We would advise you to raise a formal grievance referring to recent appraisals, letters relating to any bonus awards or pay increases to show that prior to announcing your pregnancy, there were no performance concerns.
If your employer genuinely believes there has been a dip in your performance, they will need to provide evidence of this. They should follow a fair capability process which requires them to put the issues to you, hear your response before deciding whether to place you on a Performance Review. Account must be taken if there are mitigating factors such as pregnancy related sickness or fatigue or a failure by management to set realistic targets or support you.
A grievance should be heard before putting you on a Performance Review, as your case is that taking this step would be unfair.
There is no obligation on job applicants to tell prospective employers they are pregnant. If you were asked, that in itself would probably be an act of discrimination. If you disclosed that you were and didn’t get the job that would indicate that you had been discriminated against and the onus would be on the employer to show that your pregnancy did not influence their decision in any way.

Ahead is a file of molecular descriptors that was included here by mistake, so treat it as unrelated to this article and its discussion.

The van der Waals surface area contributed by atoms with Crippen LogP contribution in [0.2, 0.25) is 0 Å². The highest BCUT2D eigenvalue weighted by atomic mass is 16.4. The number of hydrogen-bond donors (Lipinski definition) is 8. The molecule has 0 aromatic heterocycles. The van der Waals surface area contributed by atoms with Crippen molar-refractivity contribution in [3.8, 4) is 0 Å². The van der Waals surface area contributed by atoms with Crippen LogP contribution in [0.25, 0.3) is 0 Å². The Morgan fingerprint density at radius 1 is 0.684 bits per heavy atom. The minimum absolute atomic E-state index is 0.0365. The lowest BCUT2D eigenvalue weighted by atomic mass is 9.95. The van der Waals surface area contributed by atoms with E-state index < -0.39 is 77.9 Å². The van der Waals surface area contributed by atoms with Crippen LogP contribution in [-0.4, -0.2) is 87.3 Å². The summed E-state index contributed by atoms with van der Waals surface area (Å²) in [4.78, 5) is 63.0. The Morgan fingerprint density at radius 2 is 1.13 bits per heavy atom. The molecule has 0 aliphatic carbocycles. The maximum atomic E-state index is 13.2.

You must tell your employer you are pregnant by the fifteenth week before your baby is due, known as the “notification week”. You will probably want to tell your employer before then because you will need to take time off for antenatal appointments. You might also want to advise your employer that you are pregnant at a much earlier stage if you have concerns that your job may be a health risk to your baby.
Your employer is under a duty to assess workplace risks and alter working conditions or hours of work to avoid any significant risk to the health and safety of new or expectant mothers in the workplace. The result of the assessment must be given to you but not necessarily in writing. If your employer fails to carry out the risk assessment, they may commit an act of unlawful pregnancy and maternity discrimination. If the assessment identifies a significant risk, your employer must alter the working conditions to avoid it and if that is not possible offer other suitable alternative work or ultimately suspend you on full pay if that is not available.